What a pity, that the majority of South Africans,don't understand that they are being lied to all the time.

      pisciotta - 2012-09-09 15:19

      Fidel - My SA wife and I are in the States at the moment as I wanted her to be here during one of our Presidential Elections. She observes all the activities with amazement. But is more amazed by the fact Americans can vote for our Town, City, County and State Government leaders in addition to our Federal Representatives, Senators and of course our President. We vote into our local offices positions such as Treasures, Prosecuting Attorneys, Judges, County Sheriffs and local Police Chiefs and Fire Marshalls just to name a few. The "Real One" type of Democracy as you called it has not vanished from America. My SA wife tells me this type of Democracy is not the Democracy of SA. Wonder why SA didn't go full bore with Democracy when it had the chance?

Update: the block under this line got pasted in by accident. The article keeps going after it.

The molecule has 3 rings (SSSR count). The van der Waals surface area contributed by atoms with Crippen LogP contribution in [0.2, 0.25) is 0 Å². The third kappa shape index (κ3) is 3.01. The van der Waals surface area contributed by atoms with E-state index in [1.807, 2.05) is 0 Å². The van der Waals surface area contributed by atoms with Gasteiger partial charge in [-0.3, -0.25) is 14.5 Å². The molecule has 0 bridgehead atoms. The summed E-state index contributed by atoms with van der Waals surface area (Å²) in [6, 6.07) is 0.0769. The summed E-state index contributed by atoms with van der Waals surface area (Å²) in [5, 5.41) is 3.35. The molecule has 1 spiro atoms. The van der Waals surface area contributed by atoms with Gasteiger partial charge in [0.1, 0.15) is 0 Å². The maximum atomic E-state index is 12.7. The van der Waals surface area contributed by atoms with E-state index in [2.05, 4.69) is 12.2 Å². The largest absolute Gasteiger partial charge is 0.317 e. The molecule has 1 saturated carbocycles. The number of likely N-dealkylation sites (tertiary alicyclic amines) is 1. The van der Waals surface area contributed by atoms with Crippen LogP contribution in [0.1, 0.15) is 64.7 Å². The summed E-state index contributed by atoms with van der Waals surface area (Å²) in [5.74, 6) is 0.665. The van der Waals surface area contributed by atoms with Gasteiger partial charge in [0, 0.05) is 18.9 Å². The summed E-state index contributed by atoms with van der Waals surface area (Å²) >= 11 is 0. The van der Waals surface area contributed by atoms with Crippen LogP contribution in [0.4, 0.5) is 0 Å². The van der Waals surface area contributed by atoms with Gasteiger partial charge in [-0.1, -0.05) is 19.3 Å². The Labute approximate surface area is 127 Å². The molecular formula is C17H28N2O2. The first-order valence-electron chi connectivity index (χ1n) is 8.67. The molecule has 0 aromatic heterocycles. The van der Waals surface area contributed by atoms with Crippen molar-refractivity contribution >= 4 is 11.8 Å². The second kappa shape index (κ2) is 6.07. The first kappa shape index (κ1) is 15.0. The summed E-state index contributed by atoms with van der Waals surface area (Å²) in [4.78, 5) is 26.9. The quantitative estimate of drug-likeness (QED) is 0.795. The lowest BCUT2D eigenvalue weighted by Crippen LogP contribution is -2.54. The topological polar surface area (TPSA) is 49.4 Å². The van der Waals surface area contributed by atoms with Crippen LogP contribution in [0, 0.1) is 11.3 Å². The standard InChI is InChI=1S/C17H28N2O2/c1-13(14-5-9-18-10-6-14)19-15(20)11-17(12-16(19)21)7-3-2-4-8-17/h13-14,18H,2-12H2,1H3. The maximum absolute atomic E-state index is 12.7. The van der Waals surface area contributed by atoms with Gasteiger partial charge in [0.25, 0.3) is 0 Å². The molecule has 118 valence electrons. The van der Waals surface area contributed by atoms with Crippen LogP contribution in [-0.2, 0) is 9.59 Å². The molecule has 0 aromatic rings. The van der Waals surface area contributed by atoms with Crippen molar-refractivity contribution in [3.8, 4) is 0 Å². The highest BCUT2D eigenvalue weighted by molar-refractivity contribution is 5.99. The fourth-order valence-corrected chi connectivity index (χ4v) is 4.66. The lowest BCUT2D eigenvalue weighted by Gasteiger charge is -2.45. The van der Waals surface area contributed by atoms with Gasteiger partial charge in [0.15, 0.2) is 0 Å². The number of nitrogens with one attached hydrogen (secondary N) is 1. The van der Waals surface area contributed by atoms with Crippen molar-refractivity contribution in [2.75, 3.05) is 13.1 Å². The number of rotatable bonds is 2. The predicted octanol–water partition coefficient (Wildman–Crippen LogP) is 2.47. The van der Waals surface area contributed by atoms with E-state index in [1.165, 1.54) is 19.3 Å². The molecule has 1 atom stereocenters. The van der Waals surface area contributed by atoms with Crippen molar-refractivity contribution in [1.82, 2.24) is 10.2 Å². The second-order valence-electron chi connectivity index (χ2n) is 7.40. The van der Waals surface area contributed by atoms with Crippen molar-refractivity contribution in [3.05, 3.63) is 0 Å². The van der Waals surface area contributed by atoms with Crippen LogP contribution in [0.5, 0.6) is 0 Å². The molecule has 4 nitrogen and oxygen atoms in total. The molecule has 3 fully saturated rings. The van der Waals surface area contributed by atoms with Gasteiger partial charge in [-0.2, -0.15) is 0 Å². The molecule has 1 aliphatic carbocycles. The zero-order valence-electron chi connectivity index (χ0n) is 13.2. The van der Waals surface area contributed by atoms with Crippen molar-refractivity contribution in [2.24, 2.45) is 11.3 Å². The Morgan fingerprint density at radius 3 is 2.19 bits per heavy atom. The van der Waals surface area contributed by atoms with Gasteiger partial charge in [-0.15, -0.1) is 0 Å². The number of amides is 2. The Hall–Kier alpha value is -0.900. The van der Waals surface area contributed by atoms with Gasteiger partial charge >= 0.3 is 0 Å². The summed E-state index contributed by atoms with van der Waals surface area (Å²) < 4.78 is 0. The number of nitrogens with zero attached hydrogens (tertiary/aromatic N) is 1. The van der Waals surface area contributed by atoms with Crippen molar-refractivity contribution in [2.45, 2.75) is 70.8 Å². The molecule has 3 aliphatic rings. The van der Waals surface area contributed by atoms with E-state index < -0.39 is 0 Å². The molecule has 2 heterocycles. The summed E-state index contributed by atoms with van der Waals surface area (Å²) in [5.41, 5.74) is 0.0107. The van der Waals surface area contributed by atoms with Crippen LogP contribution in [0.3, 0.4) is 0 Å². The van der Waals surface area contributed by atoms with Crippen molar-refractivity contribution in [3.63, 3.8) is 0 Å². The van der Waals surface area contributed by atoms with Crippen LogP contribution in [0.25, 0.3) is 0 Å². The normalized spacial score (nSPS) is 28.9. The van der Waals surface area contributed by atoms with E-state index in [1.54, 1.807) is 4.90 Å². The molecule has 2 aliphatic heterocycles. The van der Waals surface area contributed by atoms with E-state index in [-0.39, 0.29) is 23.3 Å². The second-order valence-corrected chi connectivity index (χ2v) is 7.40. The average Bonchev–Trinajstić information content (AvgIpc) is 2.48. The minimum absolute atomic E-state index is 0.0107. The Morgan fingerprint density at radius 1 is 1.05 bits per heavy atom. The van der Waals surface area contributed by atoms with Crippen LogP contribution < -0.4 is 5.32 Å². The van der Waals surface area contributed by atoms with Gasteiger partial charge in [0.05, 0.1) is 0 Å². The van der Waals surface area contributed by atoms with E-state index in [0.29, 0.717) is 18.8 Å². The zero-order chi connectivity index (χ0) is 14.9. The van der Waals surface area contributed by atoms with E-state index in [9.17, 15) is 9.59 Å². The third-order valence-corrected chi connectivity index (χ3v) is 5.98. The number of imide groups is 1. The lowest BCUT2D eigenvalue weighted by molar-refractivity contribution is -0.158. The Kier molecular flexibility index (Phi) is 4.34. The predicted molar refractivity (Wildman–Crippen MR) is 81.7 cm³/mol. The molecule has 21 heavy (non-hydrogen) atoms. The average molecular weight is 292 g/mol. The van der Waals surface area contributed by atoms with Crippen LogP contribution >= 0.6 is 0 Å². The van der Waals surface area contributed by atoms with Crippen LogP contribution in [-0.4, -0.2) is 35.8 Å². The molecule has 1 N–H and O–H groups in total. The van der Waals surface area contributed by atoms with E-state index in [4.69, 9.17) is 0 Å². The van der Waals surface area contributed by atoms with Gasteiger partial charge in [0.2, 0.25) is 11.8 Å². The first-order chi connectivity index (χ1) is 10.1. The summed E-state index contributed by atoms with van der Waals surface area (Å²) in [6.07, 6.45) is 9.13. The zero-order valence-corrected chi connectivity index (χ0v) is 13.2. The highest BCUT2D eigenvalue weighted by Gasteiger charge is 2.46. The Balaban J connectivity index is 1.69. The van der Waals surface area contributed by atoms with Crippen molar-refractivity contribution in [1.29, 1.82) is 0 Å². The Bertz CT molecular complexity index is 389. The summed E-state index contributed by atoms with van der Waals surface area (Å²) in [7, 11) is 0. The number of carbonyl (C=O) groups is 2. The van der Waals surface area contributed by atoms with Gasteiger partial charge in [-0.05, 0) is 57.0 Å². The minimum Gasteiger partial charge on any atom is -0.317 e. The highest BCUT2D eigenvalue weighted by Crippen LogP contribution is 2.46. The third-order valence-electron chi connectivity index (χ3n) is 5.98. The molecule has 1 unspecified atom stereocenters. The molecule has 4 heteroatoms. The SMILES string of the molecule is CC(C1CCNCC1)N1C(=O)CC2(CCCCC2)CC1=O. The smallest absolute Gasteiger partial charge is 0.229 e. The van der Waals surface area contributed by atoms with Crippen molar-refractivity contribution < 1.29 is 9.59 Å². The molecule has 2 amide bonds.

AnthonyfromAfrica - 2012-09-09 15:30

      . The rubbish you can utter, must at times even stun yourself. EVERY SINGLE COMMENT has ONE thread; HATRED Even if you did you utmost best, you don't have the brain capacity to even understand the very basics of American democracy. To compare US democracy to that of Soviet Russia, you are nothing more than the; -----------------------NEWS24.COM-----JOKER---------------------- .

      AnthonyfromAfrica - 2012-09-09 15:43

      . Your silly and childish attitude to American politics is not surprising at all. What can one expect from someone , who believes that the ones who fought to liberate SA, with many giving their lives, only did so for; -------------"" a noisy circus every four or five years""---------- It is unimaginable to have someone with a more disturbed and worped brain !!!

      fidel.mgoqi - 2012-09-09 15:59